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From Havana with Love

 

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The taxi is older than me

 

 

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local super heroine

 

 

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Essence micro museum

 

 

 

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Hawina, statue, and kitten

 

 

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Saxophone Statue 

 

 

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Essence Shop/Micro museum

 

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Cuba shares the US’s dark history of racism

 

 

 

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No wonder you can never get it untangled

 

 

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Too hot to handle

 

 

 

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Camera Obscura (inside)

 

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Camera Obscura (outside) – Da Vinci lives

 

Hawina’s Birthday

If you live in community for a while, traditions form around you.  And so it is with Hawina’s birthday.  Part of the evenings festivities will be us singing the English translation of the Dutch birthday song.  This is a song that is only sung this way here, Hawina imported it herself by accident many years ago when someone asked for her tradition to be adapted to local culture.

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Werewolves is another birthday favorite game.  Some people call this game Mafia.  It is a good birthday game because it requires at least 8 people to play.  In our first pass, we had 15 people and Sky played god.  I was the first person killed.  I did not even get a chance to accuse anyone else before i was silenced.  I did not take it personally.  Hawina won (except the last towns person (new member Emily) was “the Hunter” role, who gets to kill one person as they die, and thus killed Hawina who was the last surviving werewolf – so no one won).

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Emily plays a mean guitar and ensures no one survives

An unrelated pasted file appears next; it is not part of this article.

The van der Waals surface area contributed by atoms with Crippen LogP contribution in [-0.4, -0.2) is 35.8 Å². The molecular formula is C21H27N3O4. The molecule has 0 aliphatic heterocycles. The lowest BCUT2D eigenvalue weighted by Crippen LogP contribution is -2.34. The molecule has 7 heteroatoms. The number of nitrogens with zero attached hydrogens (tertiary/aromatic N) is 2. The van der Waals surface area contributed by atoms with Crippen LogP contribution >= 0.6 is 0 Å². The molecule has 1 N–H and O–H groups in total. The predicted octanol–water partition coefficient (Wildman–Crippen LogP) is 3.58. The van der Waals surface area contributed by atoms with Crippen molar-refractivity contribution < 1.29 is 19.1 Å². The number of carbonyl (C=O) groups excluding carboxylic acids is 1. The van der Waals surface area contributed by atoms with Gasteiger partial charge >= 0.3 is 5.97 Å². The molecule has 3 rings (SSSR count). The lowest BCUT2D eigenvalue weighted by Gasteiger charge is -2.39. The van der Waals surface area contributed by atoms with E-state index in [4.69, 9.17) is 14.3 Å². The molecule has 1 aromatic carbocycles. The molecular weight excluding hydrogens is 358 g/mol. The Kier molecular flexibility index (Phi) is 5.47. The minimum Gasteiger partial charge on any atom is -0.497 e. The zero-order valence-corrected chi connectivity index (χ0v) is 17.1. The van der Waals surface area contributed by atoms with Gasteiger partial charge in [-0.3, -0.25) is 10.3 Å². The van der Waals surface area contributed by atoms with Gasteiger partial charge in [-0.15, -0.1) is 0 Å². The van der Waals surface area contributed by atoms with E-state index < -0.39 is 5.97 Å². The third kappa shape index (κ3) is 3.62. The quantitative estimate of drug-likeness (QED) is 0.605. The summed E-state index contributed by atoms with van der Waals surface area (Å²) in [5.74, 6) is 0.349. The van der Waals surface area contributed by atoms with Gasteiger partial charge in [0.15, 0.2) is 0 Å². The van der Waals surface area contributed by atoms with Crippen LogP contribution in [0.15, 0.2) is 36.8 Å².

In the second round of werewolves, i got killed in the first “evening” again!  Now i had to take it personally.  Hawina won again with Emily as her “lover” and they survived all the werewolves.  [If you are unfamiliar with this game there is an interesting and exhaustive article on wikipedia on it.]

 

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Hawina on Greek Island famous for Pistachios

Part of the power of collective living is that we get to create our own holidays and rituals. After nearly two decades of doing birthdays, Hawina has this one just where she wants it.

 

 

 

What she sees wrong with me

Sometimes our parents teach us how not to be who they are. My father’s father died when he was a boy. My father had to work hard all his life and grew up to be risk averse. He bought insurance, showed up early for almost everything, and was a highly disciplined and organized man. He was a captain of industry, the CEO of a firm which bore his name, and a real job creator. That ain’t me.

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L to R: Brother John, dad, myself, Jaz Tupelo.

The art of online dating is fundamentally about risk taking. It almost never works out, except when it does. Because I wanted to see the OK Cupid profiles for folks in a local poly group, I created a profile for myself (OKC will not let you review profiles unless you have one). But because I did such a terrible job with it a charitable friend offered to rewrite it for me – which lead to some curious situations, but that is another story.

I dutifully answered a few hundred questions and did some surveys that I found interesting and did some flirting, but nothing really came of it. I am the wrong demographic for this platform: too old, too male, maybe even too straight, who knows.

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I did at one point get a date with a gal who was a 99% match. This is quite rare for people who have not already lived in community. For the people who have lived in community, it is somewhat common to have very high matches. I was a bit excited. She wrote me that her and her boyfriend were in Virginia and he especially was interested in Twin Oaks and asked if they could stop by. A first date with her existing boyfriend seemed perfect to me.

Some might find this odd, but I have been on very few dates in my life. I’ve had more than my share of wonderful romantic experiences, but they almost all started at protest actions or festivals or conferences or the comfortably relaxed environment of the communities. Dating was a bit scary to me.